“Found it,” she said finally. He nodded encouragingly, and she stepped forward, pressing the key against the reader.
The door opened, and Oliver murmured, “After you.”
Once she was inside, he discreetly pointed his wand at the puddle of sick on the pavement and thought “Evanesco” before following her. She was already waiting in the lift, and when Oliver entered, she moved as far from him as possible, ensuring her back was to him. Ignoring this but slightly exasperated nevertheless, he asked, “Which floor?”
The journey upwards seemed to go on forever, and when they finally got out, Katie led the way, opening her door and immediately kicking a pizza box out of the threshold before she could get in.
“Sorry about the mess,” she mumbled as he entered the living room and took a seat on the sofa.
He shook his head. “Have you eaten anything? Can I make something for you, maybe?”
For the first time, as she collapsed on the armrest, something close to a real smile flickered on her lips. “You can cook? When did that miracle happen and how come I wasn’t invited?”
“Not particularly well,” he admitted. “Toast and pot noodle and stuff.”
“That doesn’t count,” she told him, still with that indulgent smile on her face, but it dissipated ever so slightly as she muttered, “I’m sorry.”
“For what?” he asked, struggling to keep his voice level as she reached out and touched his cheek. He tried, ever so gently, to remove her hand, but he was finding it difficult to think as it was. “Don’t worry. You’ll be fine. I’ll...” He hesitated before continuing, “I’ll take care of you.”
“Will you?” The uncertainty in her eyes was unbearable to see, and he stopped trying to prise her off for a moment, wanting, more than anything, for her to understand that he was there for her and that everything would be all right.
“Yeah,” he told her. “I will. You’ll be fine, Katie,” he repeated.
The smile that had warmed up her whole face suddenly disappeared, and up close, he could see her eyes glaze over. “Ollie,” she murmured, her other hand on his chest, against his now swiftly beating heart, “when did you become...” She paused; her palm had slid downwards to his belly, leaving a trail of fire in its wake, and he closed his eyes, cursing inwardly. “When did you become... so... hot?”
“Katie—” he began, but an involuntary groan left his lips as she reached up and kissed him, and though he winced a little at the vomit he could taste on her breath, he could not bring himself to stop her from parting his lips with her tongue. It was only when she slid off the armrest and into his lap, however, that he finally pushed her away.
“No, Katie, stop,” he told her. “This isn’t right. You’re drunk—”
“Doesn’t matter,” Katie mumbled. “Not when... not when you want me.”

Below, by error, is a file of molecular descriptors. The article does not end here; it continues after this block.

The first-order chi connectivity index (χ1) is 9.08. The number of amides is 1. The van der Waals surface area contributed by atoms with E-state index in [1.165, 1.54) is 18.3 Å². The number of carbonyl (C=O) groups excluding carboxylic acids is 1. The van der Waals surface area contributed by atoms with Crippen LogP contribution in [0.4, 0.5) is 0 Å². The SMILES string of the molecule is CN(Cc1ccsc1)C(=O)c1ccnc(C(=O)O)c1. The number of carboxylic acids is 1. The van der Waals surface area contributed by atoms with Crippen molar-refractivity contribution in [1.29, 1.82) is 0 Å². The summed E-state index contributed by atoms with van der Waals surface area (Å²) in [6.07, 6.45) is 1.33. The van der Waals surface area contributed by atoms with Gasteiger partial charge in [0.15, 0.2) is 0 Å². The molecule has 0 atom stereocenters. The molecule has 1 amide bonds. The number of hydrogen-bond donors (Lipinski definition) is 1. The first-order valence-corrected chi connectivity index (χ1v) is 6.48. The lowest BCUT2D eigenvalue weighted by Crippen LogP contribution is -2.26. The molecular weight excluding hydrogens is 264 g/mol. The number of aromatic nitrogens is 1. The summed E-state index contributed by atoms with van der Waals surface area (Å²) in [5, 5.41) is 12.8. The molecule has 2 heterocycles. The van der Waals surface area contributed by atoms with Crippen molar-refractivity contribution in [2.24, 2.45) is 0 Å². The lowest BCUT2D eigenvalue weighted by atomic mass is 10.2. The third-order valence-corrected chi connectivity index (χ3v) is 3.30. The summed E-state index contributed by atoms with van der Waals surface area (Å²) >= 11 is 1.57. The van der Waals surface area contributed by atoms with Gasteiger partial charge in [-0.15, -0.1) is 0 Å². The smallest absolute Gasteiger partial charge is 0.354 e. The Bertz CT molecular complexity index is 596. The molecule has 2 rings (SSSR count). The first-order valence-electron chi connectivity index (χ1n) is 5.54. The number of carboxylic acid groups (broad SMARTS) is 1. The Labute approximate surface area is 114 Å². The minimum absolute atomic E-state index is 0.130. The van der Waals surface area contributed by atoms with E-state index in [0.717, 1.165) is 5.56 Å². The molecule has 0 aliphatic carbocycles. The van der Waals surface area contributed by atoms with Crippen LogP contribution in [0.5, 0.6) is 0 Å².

“I don’t,” he lied.
“Yes you do,” she insisted, her hand moving down, and he almost lost control; her lips were far too close to his for comfort, and after a moment of struggling, he extricated himself, his cheeks reddening, and turned his back on her.
“For fuck’s sake!” he hissed. “Katie, please, you need to sleep it off.”
“Oh, yeah, send me to bed like I’m a fucking kid—”
“I don't think you're a kid at all,” he interrupted firmly. Slowly, he turned around, and he said as gently as he could, “I think — no, I know that you are very drunk, that you’re not in the right mind at the moment and that you have a hell of a lot of explaining to do when you’re sober. But right now, please, please go to bed.”
For a second, Katie felt like arguing with him, but then she remembered the stash of whisky in her bedroom. If she could get up there without him, she would at least be able to drink herself to sleep and hopefully not dream.
Not for the first time, she wished she could afford a Dreamless Sleeping Draught, but even on the black market, it was expensive. At least she could scrounge drinks off people for free — she could with Muggles, anyway. It was a mistake going to Hogsmeade tonight. She should’ve gone to a Muggle pub instead.
So she nodded wearily, not even bothering to stop Oliver from taking her to her room. After all, he wouldn’t go in with her, not after the fucking stunt she had just pulled. Godric, what the hell was she thinking? Or, rather, why wasn’t she thinking? He was a friend. A good friend, even though she hadn’t seen him in years and had no idea why he was working in The Hog’s Head, of all places, when last time she checked, he was with Puddlemere United.
And Oliver wasn’t some random Muggle in some trashy Muggle club in the back end of East London with bad music (but cheap drinks). No. He was... well, he was Oliver. And yet, somehow, he had just let her stick her tongue down his throat like that. He didn’t deserve that, not in the slightest — but then, he didn't need to take her home, either, and he still did. Surely he wouldn’t have done that if he hadn’t cared about her?
He probably thought her a lush, a fucking alcy — he didn't care for her. No. If he felt anything for her, it was pity. That was all.
They had reached her room, and the hallway started swimming, so she closed her eyes and tried her utmost to focus on what Oliver was saying.
“...you’ll be all right?”
“Yeah,” she squeaked. “Oliver, you don't have to...”
“I’m not going anywhere.”
“You don't have any plans? Even just to go home?”
He laughed quietly. “Please. I live in a bedsit. The toilet is practically my pillow and I sleep with my feet in the fridge.”
“And my shift won't start until midday tomorrow. I'm fine staying here, keeping an eye on you. If you don't mind.”